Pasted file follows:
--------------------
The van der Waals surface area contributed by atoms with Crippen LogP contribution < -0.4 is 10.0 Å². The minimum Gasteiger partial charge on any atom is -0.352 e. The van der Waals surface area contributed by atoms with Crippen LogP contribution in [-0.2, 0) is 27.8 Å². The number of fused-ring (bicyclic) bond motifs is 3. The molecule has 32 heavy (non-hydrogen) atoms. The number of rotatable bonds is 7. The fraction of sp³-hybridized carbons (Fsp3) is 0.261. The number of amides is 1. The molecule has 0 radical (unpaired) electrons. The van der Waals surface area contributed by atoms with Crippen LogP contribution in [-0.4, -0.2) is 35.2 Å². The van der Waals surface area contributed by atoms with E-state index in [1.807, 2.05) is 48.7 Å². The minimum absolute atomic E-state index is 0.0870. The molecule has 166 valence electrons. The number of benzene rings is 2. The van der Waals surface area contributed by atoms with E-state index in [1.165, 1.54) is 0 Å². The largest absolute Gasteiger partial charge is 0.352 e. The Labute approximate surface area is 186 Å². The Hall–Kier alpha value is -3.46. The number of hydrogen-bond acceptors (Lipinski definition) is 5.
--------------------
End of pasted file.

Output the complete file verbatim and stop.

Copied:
The van der Waals surface area contributed by atoms with Crippen LogP contribution < -0.4 is 10.0 Å². The minimum Gasteiger partial charge on any atom is -0.352 e. The van der Waals surface area contributed by atoms with Crippen LogP contribution in [-0.2, 0) is 27.8 Å². The number of fused-ring (bicyclic) bond motifs is 3. The molecule has 32 heavy (non-hydrogen) atoms. The number of rotatable bonds is 7. The fraction of sp³-hybridized carbons (Fsp3) is 0.261. The number of amides is 1. The molecule has 0 radical (unpaired) electrons. The van der Waals surface area contributed by atoms with Crippen LogP contribution in [-0.4, -0.2) is 35.2 Å². The van der Waals surface area contributed by atoms with E-state index in [1.807, 2.05) is 48.7 Å². The minimum absolute atomic E-state index is 0.0870. The molecule has 166 valence electrons. The number of benzene rings is 2. The van der Waals surface area contributed by atoms with E-state index in [1.165, 1.54) is 0 Å². The largest absolute Gasteiger partial charge is 0.352 e. The Labute approximate surface area is 186 Å². The Hall–Kier alpha value is -3.46. The number of hydrogen-bond acceptors (Lipinski definition) is 5.